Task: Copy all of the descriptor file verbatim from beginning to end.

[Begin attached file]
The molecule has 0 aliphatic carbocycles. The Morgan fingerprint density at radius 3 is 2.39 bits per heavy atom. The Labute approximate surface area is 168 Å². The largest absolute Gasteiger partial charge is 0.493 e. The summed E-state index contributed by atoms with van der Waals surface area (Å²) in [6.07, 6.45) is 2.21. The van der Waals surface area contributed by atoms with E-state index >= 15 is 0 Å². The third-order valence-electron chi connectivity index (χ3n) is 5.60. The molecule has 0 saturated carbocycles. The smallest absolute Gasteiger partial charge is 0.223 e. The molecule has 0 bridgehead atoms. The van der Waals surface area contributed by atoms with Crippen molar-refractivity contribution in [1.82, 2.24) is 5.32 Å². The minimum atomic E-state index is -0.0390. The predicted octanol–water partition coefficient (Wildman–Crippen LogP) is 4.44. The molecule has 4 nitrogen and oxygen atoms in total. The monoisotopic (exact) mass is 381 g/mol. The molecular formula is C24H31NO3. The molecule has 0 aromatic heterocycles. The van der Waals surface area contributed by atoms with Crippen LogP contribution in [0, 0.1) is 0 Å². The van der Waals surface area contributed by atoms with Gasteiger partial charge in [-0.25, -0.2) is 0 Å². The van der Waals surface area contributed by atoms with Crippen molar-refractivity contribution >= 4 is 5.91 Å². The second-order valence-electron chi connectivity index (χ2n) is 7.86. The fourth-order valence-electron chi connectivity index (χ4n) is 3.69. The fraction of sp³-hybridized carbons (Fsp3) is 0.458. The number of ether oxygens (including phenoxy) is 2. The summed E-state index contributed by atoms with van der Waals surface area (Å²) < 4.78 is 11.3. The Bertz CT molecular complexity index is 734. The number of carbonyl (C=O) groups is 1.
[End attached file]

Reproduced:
The molecule has 0 aliphatic carbocycles. The Morgan fingerprint density at radius 3 is 2.39 bits per heavy atom. The Labute approximate surface area is 168 Å². The largest absolute Gasteiger partial charge is 0.493 e. The summed E-state index contributed by atoms with van der Waals surface area (Å²) in [6.07, 6.45) is 2.21. The van der Waals surface area contributed by atoms with E-state index >= 15 is 0 Å². The third-order valence-electron chi connectivity index (χ3n) is 5.60. The molecule has 0 saturated carbocycles. The smallest absolute Gasteiger partial charge is 0.223 e. The molecule has 0 bridgehead atoms. The van der Waals surface area contributed by atoms with Crippen molar-refractivity contribution in [1.82, 2.24) is 5.32 Å². The minimum atomic E-state index is -0.0390. The predicted octanol–water partition coefficient (Wildman–Crippen LogP) is 4.44. The molecule has 4 nitrogen and oxygen atoms in total. The monoisotopic (exact) mass is 381 g/mol. The molecular formula is C24H31NO3. The molecule has 0 aromatic heterocycles. The van der Waals surface area contributed by atoms with Crippen LogP contribution in [0, 0.1) is 0 Å². The van der Waals surface area contributed by atoms with Gasteiger partial charge in [-0.25, -0.2) is 0 Å². The van der Waals surface area contributed by atoms with Crippen molar-refractivity contribution >= 4 is 5.91 Å². The second-order valence-electron chi connectivity index (χ2n) is 7.86. The fourth-order valence-electron chi connectivity index (χ4n) is 3.69. The fraction of sp³-hybridized carbons (Fsp3) is 0.458. The number of ether oxygens (including phenoxy) is 2. The summed E-state index contributed by atoms with van der Waals surface area (Å²) < 4.78 is 11.3. The Bertz CT molecular complexity index is 734. The number of carbonyl (C=O) groups is 1.